Washington, D.C. - Senators Ben Sasse (R-NE), Tom Cotton (R-AR), and Marco Rubio (R-FL), members of the Senate Select Committee on Intelligence, wrote to the Secretary of Defense, seeking answers regarding reports that the Department of Defense objected to Commerce Department regulations that would have made it more difficult for U.S. companies to sell to Huawei.
"Huawei is an arm of the Chinese Communist Party and should be treated as such," the Senators write. "It is difficult to imagine that, at the height of the Cold War, the Department of Defense would condone American companies contracting with KGB subsidiaries because Moscow offered a discount. We are concerned that the Defense Department is not appropriately weighing the risks."
The full letter is available here and found below.
Dear Secretary Esper,
We write regarding recent public reports that the Defense Department objected to a proposed change to Commerce Department regulations that would have made it more difficult for U.S. companies to sell to Huawei from their overseas facilities. Given the national security risks surrounding Huawei's technology and operations, concerns which resulted in the addition of Huawei and its affiliates to the Department of Commerce's Entity List in May 2019, we respectfully ask for a member-level briefing on the Department's rationale for its reported objection.
Huawei is an arm of the Chinese Communist Party and should be treated as such. It is difficult to imagine that, at the height of the Cold War, the Department of Defense would condone American companies contracting with KGB subsidiaries because Moscow offered a discount. We are concerned that the Defense Department is not appropriately weighing the risks.
Based on public reporting, pursuant to a Department of Commerce proposal, the Office of Management and Budget circulated a proposed rule change that would reduce the maximum percentage of U.S.-origin content, from 25 percent to 10 percent, in permitted sales to Huawei. This change to the De Minimis Rule for sales to Huawei would have effectively disrupted the supply chain of the Chinese Communist Party's tech puppet, which depends on valuable contracts with American companies. The Department reportedly objected over concerns about how the rule would affect U.S. companies' competitiveness and their ability to continue to invest in research and development which allows the United States to maintain a technological edge over our adversaries.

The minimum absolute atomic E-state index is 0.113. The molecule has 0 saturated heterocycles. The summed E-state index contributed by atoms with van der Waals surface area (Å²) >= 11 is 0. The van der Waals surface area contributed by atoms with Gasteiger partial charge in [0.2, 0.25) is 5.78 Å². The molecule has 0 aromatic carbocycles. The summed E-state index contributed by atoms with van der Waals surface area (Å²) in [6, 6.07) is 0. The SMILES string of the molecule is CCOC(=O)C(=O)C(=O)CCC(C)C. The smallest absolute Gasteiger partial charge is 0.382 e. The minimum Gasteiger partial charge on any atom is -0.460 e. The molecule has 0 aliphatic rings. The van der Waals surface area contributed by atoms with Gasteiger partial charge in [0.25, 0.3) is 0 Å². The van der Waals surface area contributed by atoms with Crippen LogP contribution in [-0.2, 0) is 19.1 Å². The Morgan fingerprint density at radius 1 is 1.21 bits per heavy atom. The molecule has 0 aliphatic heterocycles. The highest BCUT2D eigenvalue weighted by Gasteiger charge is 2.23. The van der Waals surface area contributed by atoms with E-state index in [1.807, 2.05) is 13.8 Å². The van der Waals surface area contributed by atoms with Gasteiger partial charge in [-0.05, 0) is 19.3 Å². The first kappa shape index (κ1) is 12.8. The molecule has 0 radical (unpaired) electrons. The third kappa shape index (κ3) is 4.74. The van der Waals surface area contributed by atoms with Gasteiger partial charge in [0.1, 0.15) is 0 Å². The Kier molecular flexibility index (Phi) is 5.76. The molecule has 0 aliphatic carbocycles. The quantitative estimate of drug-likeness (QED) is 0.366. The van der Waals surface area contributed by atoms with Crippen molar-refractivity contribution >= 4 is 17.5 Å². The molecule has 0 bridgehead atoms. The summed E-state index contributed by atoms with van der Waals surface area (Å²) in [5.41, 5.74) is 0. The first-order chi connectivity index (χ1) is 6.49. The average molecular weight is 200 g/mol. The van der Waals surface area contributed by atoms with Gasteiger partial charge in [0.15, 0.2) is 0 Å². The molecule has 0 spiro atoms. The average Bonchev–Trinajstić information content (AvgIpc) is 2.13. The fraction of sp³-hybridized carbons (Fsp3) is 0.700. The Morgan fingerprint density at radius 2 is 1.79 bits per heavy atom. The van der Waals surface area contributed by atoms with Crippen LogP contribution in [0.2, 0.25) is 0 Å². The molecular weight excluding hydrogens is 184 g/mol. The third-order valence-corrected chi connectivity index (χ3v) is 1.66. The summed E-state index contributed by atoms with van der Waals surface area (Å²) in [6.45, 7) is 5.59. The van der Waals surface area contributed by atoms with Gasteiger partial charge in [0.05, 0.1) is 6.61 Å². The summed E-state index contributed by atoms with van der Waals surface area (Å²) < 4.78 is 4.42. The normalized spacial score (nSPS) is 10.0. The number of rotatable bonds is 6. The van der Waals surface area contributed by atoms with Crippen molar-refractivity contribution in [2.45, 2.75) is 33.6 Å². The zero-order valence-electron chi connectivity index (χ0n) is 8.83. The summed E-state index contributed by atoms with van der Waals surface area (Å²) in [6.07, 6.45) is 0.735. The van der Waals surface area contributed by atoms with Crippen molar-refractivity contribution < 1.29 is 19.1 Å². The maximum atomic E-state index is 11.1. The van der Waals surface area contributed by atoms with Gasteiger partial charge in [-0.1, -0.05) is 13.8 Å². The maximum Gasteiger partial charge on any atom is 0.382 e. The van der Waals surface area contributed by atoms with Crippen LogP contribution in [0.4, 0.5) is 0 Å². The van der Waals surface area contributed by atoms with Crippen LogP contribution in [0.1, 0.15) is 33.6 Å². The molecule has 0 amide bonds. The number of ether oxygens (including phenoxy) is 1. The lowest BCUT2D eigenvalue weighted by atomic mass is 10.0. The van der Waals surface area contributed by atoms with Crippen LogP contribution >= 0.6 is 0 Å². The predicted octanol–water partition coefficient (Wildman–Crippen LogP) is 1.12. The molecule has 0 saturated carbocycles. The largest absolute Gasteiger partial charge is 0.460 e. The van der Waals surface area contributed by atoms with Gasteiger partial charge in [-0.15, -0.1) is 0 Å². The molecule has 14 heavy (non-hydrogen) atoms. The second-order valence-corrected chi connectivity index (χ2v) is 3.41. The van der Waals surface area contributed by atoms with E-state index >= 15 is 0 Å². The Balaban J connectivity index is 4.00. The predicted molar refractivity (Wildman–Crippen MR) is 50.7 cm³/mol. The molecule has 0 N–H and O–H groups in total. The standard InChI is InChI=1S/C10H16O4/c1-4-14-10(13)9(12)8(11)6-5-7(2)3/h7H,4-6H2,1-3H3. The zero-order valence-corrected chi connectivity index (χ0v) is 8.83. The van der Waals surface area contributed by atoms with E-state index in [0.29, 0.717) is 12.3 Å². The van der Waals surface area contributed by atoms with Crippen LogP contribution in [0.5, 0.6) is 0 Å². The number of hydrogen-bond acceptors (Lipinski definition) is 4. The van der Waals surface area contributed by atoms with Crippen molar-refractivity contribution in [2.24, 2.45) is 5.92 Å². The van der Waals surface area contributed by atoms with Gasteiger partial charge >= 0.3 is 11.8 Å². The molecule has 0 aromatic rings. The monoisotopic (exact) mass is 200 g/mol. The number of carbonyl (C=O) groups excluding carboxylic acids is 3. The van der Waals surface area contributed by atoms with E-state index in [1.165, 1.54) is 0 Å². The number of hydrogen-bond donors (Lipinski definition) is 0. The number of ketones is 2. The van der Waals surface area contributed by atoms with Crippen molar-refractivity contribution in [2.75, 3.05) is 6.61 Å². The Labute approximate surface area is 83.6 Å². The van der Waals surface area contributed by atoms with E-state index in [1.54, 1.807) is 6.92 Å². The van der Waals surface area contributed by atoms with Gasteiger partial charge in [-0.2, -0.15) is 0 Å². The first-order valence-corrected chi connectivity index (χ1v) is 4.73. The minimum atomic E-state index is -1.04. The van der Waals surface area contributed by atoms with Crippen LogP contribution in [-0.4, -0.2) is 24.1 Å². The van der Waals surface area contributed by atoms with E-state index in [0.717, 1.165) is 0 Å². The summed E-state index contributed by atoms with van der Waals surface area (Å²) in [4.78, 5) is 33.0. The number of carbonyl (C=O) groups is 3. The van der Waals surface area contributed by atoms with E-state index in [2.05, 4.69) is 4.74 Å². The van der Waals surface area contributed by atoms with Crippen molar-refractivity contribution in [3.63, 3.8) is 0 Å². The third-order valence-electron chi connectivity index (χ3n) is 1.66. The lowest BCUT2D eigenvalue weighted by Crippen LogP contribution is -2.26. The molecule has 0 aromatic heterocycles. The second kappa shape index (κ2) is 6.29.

We respectfully request that within 60 days you provide a briefing to discuss the following:
1. Whether the Department issued a nonconcurrence to the proposed change as publicly reported.
2. The rationale for the reported nonconcurrence, including an assessment of the benefits and costs of the Commerce Department proposal on our ability to maintain a technological edge over our adversaries as outlined in either official memoranda and interagency discussion.
3. How the Department's reported nonconcurrence affects the Department's simultaneous attempts to persuade allies and partners to bar Huawei from their networks.
Additionally, we respectfully ask that you produce or summarize, either in classified or unclassified form, the conclusions in the official memoranda that informed the Administration's consideration of this course of action.
Thank you for your consideration of our request and we look forward to this briefing.
U.S. Senator Ben Sasse
U.S. Senator Tom Cotton
U.S. Senator Marco Rubio